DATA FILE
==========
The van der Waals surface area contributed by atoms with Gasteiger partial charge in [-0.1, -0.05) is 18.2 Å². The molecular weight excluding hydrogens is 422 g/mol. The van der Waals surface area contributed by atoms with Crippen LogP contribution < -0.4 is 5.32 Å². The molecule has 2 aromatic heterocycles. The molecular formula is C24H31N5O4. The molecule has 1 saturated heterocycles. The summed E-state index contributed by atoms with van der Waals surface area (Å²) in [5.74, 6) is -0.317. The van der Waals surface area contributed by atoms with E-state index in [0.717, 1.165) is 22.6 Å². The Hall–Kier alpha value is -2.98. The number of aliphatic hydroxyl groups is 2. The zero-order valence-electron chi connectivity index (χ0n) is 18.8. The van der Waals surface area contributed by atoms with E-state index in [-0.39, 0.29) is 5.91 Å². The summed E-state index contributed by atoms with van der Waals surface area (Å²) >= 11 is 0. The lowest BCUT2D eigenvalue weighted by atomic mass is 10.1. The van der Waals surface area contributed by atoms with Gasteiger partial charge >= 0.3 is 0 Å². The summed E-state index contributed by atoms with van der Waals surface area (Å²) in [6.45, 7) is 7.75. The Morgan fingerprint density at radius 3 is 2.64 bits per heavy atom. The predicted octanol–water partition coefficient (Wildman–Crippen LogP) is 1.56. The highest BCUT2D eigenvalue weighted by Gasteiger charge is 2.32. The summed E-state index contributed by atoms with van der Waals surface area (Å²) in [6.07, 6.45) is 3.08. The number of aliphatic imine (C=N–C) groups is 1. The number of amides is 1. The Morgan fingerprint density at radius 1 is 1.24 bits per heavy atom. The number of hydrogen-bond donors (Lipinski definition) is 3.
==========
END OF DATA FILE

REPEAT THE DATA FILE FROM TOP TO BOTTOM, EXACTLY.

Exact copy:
The van der Waals surface area contributed by atoms with Gasteiger partial charge in [-0.1, -0.05) is 18.2 Å². The molecular weight excluding hydrogens is 422 g/mol. The van der Waals surface area contributed by atoms with Crippen LogP contribution < -0.4 is 5.32 Å². The molecule has 2 aromatic heterocycles. The molecular formula is C24H31N5O4. The molecule has 1 saturated heterocycles. The summed E-state index contributed by atoms with van der Waals surface area (Å²) in [5.74, 6) is -0.317. The van der Waals surface area contributed by atoms with E-state index in [0.717, 1.165) is 22.6 Å². The Hall–Kier alpha value is -2.98. The number of aliphatic hydroxyl groups is 2. The zero-order valence-electron chi connectivity index (χ0n) is 18.8. The van der Waals surface area contributed by atoms with E-state index in [-0.39, 0.29) is 5.91 Å². The summed E-state index contributed by atoms with van der Waals surface area (Å²) >= 11 is 0. The lowest BCUT2D eigenvalue weighted by atomic mass is 10.1. The van der Waals surface area contributed by atoms with Gasteiger partial charge >= 0.3 is 0 Å². The summed E-state index contributed by atoms with van der Waals surface area (Å²) in [6.45, 7) is 7.75. The Morgan fingerprint density at radius 3 is 2.64 bits per heavy atom. The predicted octanol–water partition coefficient (Wildman–Crippen LogP) is 1.56. The highest BCUT2D eigenvalue weighted by Gasteiger charge is 2.32. The summed E-state index contributed by atoms with van der Waals surface area (Å²) in [6.07, 6.45) is 3.08. The number of aliphatic imine (C=N–C) groups is 1. The number of amides is 1. The Morgan fingerprint density at radius 1 is 1.24 bits per heavy atom. The number of hydrogen-bond donors (Lipinski definition) is 3.